To come by these illegal placement fees, the employment agencies misled Hong Kong employers.  For example, employment agencies asked employers to transfer placement fee to the finance agencies directly on monthly basis, and pay the domestic workers the balance of monthly salary.  This arrangement may be an offence of missing salary with penalty higher than the over-charging of employment agency fee, and the employers have to bear the responsibilities.  In the case of GUEA, the employer thought that the whole amount of salary was transferred to the bank accounts of the domestic workers, while in fact the employment agency took it all.  If the domestic workers refused to pay the amount, the employment agency or finance agency would use different tricks against the domestic workers, such as causing nuisance to the domestic workers, making false complaints to the employer, or even asking the employers to dismiss the domestic workers to put pressure on them.


Legal protection is weak but employer-employee collaboration could be strong against mal-practice


There are over 300,000 domestic workers in Hong Kong and most of them were exploited by the employment agencies.  Their first six months of the 2-year contracts were often not paid, and it is slavery in modern-day.  It is simple to work with your domestic helper against the unlawful employment agencies.  Support them to fight for their justice by letting them take half-day off to file their complaints with the union or Labour Department.  A just and equal Hong Kong starts with you.


Tips for the employers

If you pay through bank accounts, make sure the domestic worker has access to her/his own account.

Inquire about the details of placement fees.

Use agencies which state clearly that they would put additional charges on the domestic workers.

Support your domestic worker to report to union when there is a suspected case of mal-practice.  Hotline: 27708668


http://news.tvb.com/local/57d535a26db28c4f784b517c/ (in Chinese)

Respect Migrant Workers’ Contributions Fight for Migrant Workers’ Rights


Dec 2015

The International Migrants Day (Dec. 18th) this year, also marks the 25th Anniversary of the rectification of the “International Convention on the Protection of the Rights of All Migrant Workers and Members of Their Families” (alas International Migrants Convention).  Thus, we took to the streets to various consulate generals in order to fight for the rights of 300,000 foreign domestic workers in Hong Kong.  We urge the government to introduce regulatory measures to prevent excessive agency fee and eliminate all discriminatory policies against foreign domestic workers.



As most foreign domestic workers are forced to pay a hefty agency fee as much as three to six months of their salary when their first come to Hong Kong, they are forced to work in order to pay off their debts.  Meanwhile, since regulations on these agencies are negligible and the maximum punishment for agency fee overcharge is a mere $50,000 fine, it has no deterrent effect at all.


The International Convention on Migrant Workers stipulates equal treatment of migrant workers in all nations, in order to attain equivalent working conditions for all workers, migrant and local alike.  However, foreign domestic workers are subjected to certain degrees of discrimination from various immigration and employment policies such as the “compulsory live-in arrangement’ and the “two-weeks repatriate rule”.  Such policies also reveal that there is a long way for the Hong Kong Government to catch up with the international requirements in foreign domestic workers policies.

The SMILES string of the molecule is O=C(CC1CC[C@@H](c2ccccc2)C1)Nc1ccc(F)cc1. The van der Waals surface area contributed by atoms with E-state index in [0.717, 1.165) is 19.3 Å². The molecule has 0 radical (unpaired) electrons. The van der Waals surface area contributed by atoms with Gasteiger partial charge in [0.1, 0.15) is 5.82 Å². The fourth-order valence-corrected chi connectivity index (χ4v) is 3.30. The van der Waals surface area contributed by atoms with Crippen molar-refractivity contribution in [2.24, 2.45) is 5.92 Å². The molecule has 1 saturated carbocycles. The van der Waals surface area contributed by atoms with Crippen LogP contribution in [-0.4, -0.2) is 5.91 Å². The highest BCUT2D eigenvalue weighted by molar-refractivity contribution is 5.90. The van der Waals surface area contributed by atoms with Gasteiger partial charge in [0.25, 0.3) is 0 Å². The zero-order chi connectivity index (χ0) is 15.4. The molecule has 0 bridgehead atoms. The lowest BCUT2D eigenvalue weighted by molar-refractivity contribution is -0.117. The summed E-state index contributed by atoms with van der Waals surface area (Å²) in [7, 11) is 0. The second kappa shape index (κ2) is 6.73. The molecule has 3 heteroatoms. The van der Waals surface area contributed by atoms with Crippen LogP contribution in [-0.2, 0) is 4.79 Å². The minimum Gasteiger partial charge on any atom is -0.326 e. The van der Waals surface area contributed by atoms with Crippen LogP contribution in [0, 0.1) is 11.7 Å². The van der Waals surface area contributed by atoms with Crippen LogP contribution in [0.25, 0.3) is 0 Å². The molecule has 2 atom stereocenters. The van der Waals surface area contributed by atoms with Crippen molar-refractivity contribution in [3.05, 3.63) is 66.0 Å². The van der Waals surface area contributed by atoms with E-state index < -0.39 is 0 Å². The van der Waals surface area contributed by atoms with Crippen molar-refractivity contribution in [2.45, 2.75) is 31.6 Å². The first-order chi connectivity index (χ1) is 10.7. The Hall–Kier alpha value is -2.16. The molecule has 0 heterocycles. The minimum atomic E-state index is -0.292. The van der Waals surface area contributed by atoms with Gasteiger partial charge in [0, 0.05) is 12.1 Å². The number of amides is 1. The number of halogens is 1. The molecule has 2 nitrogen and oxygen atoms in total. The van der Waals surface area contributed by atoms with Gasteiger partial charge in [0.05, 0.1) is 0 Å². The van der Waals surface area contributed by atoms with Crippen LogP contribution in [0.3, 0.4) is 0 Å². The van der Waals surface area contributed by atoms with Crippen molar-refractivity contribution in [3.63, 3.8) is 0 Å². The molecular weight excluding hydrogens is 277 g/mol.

We believe the governments of the domestic workers exporting countries and the Hong Kong government should take responsibilities for the protection the migrant workers’ labour rights, as well as abolishing all discriminatory policies, and fulfill their international obligations to protect all workers in Hong Kong.



We demand:

1.      Hong Kong government to assume responsibilities to protect foreign domestic workers, and convey the Chinese government to sign the International Labour Convention Article 189: Convention on domestic workers;


2. Hong Kong Government to address the situation of foreign domestic workers, and the implementation of measures to protect foreign domestic workers, including:

(i) Abolish the “compulsory live-in arrangement’ and the “two-weeks repatriate rule”;

(ii) Pass legislation to strengthen investigation, prosecution, and regulations of agencies;

(iii) Stop discrimination against migrant workers in labor policies, to include foreign domestic workers into the minimum wage coverage, and future legislation on standard working hours should consider the situation of foreign domestic workers;


3. Secretary for Labour and Welfare, Mr Matthew Cheung should meet with relevant NGOs and unions as soon as possible to discuss how to improve the working conditions foreign domestic workers in Hong Kong




Feb 2015

Though working abroad may help to secure the income for you and your family, being on your own in a foreign country can be challenging. You may not know anybody, do not understand the rules, the culture, or to whom shall you speak if you experience di culties or problems in the new country. You probably do not know what you should and should not do, or the rights you are entitled to. It is, therefore, very important that you make yourself aware of the information on how to protect yourself.

The information provided here is meant to help you to understand your rights better. It attempts to cover the common scenarios that you will likely encounter during your stay and employment in Hong Kong. If you have any speci c question which is not covered on this website, do not hesitate to contact our hotline on +852 9565 7440,27708668, whatsapp +852 9565 7440, or email .(JavaScript must be enabled to view this email address).